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              2. Be patient with yourself

              No one becomes a CEO overnight. If you have big dreams, you’re going to have to do big work to accomplish them. It’s okay to take time figuring out the best way to proceed, but it’s not okay to walk away because it’s challenging.

              3. Be proud of yourself for every small win

              Have you ever noticed how a small mistake can weigh on you for days? Whether or not you categorize yourself as a dramatic person doesn’t matter when it comes to the guilt we so often put upon ourselves. But when we make small strides in achieving our goal(s), we never seem to give ourselves much respect.

              When we fail to pat ourselves on the back for little victories, it decreases our motivation and makes it much harder to achieve big goals.[1]

              4. Remember that you aren’t the first to feel this way

              When we face difficult choices or events in our lives, we often forget that we are not the first/only/last to experience this. Everyone faces hard decisions – be it deciding to end a relationship, changing careers, moving to a different place and leaving friends behind. We all go through it.

              So don’t be afraid to reach out to your friends or family for a sounding board. In some cases, they may even be able to offer you advice you wouldn’t have thought of otherwise.

              5. Know that you will grow as a person just from going through it

              We build character through those hard times. The old cliche, “what doesn’t kill me makes me stronger” is true. When you go through something challenging, you learn from it, regardless of the outcome. Recognize the opportunities for learning and personal development.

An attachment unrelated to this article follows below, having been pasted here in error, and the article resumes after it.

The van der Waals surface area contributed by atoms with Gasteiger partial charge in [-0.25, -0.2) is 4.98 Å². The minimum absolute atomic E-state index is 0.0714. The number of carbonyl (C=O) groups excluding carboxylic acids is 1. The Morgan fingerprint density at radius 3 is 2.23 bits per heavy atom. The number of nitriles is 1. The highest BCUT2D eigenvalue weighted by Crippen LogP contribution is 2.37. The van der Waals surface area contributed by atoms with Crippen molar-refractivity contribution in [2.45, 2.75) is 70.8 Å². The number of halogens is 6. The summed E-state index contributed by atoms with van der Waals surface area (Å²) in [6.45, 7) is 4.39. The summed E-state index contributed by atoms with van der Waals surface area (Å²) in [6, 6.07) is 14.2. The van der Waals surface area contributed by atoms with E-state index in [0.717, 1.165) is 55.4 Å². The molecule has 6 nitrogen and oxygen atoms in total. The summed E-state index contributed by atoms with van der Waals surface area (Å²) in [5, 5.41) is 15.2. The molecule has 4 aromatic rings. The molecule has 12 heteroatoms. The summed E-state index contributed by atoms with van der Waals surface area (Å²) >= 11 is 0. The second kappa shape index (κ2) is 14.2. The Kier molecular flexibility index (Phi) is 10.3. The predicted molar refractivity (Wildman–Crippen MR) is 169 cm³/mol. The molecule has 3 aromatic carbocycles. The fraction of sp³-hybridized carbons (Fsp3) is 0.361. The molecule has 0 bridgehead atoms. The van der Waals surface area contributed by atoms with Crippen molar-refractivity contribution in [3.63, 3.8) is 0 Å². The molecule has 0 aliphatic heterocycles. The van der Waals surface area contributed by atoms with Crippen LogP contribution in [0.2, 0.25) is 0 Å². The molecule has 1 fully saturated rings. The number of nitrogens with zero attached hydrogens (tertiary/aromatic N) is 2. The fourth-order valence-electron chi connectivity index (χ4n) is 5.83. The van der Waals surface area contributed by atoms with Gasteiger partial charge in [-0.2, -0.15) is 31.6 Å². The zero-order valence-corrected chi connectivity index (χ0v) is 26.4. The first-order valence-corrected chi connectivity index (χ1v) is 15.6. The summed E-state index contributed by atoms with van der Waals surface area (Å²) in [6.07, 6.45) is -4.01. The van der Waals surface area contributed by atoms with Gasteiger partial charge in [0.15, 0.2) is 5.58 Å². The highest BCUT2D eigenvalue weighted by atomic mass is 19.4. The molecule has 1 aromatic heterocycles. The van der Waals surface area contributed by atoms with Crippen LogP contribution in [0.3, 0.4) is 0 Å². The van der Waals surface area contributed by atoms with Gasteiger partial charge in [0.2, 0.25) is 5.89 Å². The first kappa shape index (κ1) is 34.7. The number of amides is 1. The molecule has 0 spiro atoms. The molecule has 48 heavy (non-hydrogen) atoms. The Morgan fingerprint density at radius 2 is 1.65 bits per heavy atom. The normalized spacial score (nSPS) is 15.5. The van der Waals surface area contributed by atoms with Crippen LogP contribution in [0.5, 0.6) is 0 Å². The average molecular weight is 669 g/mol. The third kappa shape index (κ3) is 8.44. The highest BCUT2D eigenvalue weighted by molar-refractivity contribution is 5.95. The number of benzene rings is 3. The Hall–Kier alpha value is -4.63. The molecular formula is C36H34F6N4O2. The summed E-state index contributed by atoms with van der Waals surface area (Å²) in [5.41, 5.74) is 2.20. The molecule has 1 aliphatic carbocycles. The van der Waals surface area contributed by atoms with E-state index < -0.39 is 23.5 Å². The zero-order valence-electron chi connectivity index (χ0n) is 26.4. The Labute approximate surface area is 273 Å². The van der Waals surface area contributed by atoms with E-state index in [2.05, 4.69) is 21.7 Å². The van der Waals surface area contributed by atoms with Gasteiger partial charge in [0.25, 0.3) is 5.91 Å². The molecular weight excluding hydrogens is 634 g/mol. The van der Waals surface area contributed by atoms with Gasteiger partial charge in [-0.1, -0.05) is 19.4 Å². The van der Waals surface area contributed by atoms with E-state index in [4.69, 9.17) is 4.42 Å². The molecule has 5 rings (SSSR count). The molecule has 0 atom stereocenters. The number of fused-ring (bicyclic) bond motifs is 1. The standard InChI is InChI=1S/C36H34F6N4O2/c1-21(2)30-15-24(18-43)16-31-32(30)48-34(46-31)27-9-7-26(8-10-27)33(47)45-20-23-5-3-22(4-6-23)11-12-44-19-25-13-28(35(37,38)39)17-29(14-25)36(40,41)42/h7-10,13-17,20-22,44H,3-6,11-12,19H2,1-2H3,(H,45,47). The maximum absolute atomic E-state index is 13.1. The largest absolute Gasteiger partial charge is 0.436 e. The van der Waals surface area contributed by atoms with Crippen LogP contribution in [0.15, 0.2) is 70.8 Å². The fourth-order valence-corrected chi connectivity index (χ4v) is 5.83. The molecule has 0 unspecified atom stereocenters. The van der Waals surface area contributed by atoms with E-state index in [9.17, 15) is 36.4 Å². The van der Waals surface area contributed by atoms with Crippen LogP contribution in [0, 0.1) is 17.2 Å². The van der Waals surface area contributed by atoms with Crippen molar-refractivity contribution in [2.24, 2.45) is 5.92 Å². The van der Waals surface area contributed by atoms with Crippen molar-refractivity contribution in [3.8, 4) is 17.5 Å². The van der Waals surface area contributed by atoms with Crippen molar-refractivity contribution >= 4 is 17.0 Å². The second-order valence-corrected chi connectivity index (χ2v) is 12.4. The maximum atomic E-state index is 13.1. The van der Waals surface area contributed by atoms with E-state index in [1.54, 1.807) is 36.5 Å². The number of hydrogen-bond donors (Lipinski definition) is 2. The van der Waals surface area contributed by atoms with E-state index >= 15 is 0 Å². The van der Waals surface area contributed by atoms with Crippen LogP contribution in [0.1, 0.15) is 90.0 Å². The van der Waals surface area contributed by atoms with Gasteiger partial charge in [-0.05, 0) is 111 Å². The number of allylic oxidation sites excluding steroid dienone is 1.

6. Remember that you have choices

              No matter how hard the challenge you’re facing may be, one of the best things you can focus on is that you have choices. Only you can decide how you handle something and the steps you take. More so, only you can decide how you take the next step.

              You have the power to stand in your own way and to get out of it. Allow yourself to stay motivated by choosing to be stay motivated.

              Choose to see obstacles as lessons. Ask yourself, what is this showing me? What is it bringing up for me? In most cases, they’re there to point you in a direction you’ve previously not considered. Trust in this and keep going.

              If you want to learn more about this and build a sustainable motivation engine for yourself, join our free Fast-Track Class – Activate Your Motivation. In this free session, you’ll learn how to dig deep into your inner drive and always stay motivated. Join the free class here.

              Final thoughts

              Great things never come easy. When difficult times do stop you in your tracks, you need a way to push through.

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              Learn and understand what it is that’s truly demotivating you. Adjust your mindset, learn to deal with challenges and you’ll come out the other side a strong and successful person.

              Featured photo credit: Vecteezy via vecteezy.com

              Reference

              More by this author

              Leon Ho

              Founder & CEO of Lifehack

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              Published on September 27, 2021

              What Is Incentive Motivation And Does It Work?

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              What Is Incentive Motivation And Does It Work?

              We’ve all needed a bit of inspiration at some time in our lives. In the past year or two, that need most likely has grown. Who hasn’t been trying to shed those extra pounds we put on during the pandemic? Who hasn’t felt the need to fake a little enthusiasm at joining yet another Zoom call? Who hasn’t been trying to get excited about trekking back into the office for a 9 to 5 (longer if you add in the commute)? Feeling “meh” is a sign of our times. So, too, is incentive motivation, a way to get back our spark, our drive, and our pursuit of the things we say we want most.

              In this article, I’ll talk about what incentive motivation is and how it works.

              What Is Incentive Motivation?